Well, another Halloween. We're all a year older.

SMITH: Is this the Smith family home? -Hello, Papa.

We stopped a trolley, I lost my tooth. I got two stitches, and I didn't cry once.

-What's this, Anna? -She fell and cut her lip. She's fine.

That's a brave little girl.


-Sweets to the sweet. -Louis Sherry!

Why, Lonnie, what a lovely box--

Is anything wrong?

Just because I bring you a present, you think I've been up to something.

Well, I have. I have good news. Don't fly up in the air.

I'm as cool as a cucumber. You're shaking like I don't know what.

I was going to tell you before, but I wanted to wait until it was definite.

The firm is sending me to New York.

Is that all? Well, we can live without you for a while.

They'll be safe with me. I've got 12 guns in my room.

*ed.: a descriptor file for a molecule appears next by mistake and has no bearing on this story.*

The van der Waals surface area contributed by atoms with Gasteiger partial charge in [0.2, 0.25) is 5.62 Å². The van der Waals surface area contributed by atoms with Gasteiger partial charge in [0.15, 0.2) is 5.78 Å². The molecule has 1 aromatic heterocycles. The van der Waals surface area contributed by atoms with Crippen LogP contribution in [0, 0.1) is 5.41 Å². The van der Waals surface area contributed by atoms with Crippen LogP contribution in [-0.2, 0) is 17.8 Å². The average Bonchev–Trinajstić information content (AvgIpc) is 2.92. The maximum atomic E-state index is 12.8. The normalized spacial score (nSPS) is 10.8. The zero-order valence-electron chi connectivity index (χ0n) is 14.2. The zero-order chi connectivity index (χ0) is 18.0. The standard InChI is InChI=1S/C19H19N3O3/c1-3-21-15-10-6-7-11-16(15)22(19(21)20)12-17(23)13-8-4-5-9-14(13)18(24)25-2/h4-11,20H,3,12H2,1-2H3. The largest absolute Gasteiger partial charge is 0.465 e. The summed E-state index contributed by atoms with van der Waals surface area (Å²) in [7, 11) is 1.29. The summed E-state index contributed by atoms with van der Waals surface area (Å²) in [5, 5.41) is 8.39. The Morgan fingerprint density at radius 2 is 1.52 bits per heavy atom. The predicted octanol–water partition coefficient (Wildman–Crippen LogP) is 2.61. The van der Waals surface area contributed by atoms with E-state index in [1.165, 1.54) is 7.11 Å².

-You'll be back by Thanksgiving. -You don't understand.

They're sending me to New York for good.

To be head of the New York office.

-New York! -What?

New York?

I don't believe it.

I simply don't believe it.

It's true.

I start the first of the year. We'll leave after Christmas.

I thought we'd like to have Christmas in St. Louis.

I think I'll go pack.

It will take a week to dig up all my dolls from the cemetery.

MRS. SMITH: Come back. There'll be no packing as yet.

There are many things to talk over and you two are being very cool about it.

Why, Anna.

I thought you'd be overjoyed.

New York is a big city.

Not that St. Louis isn't big...

...but it just doesn't seem very big out here where we live.

And what will the children do?

The same as they do here...

...go to school, play, have their friends over.

What friends?

-Yes. What friends? SMITH: The friends they'll meet in school.

I don't go to school.

You will someday, if they'll take you in.

Agnes just ready to be promoted and Esther going to be a senior.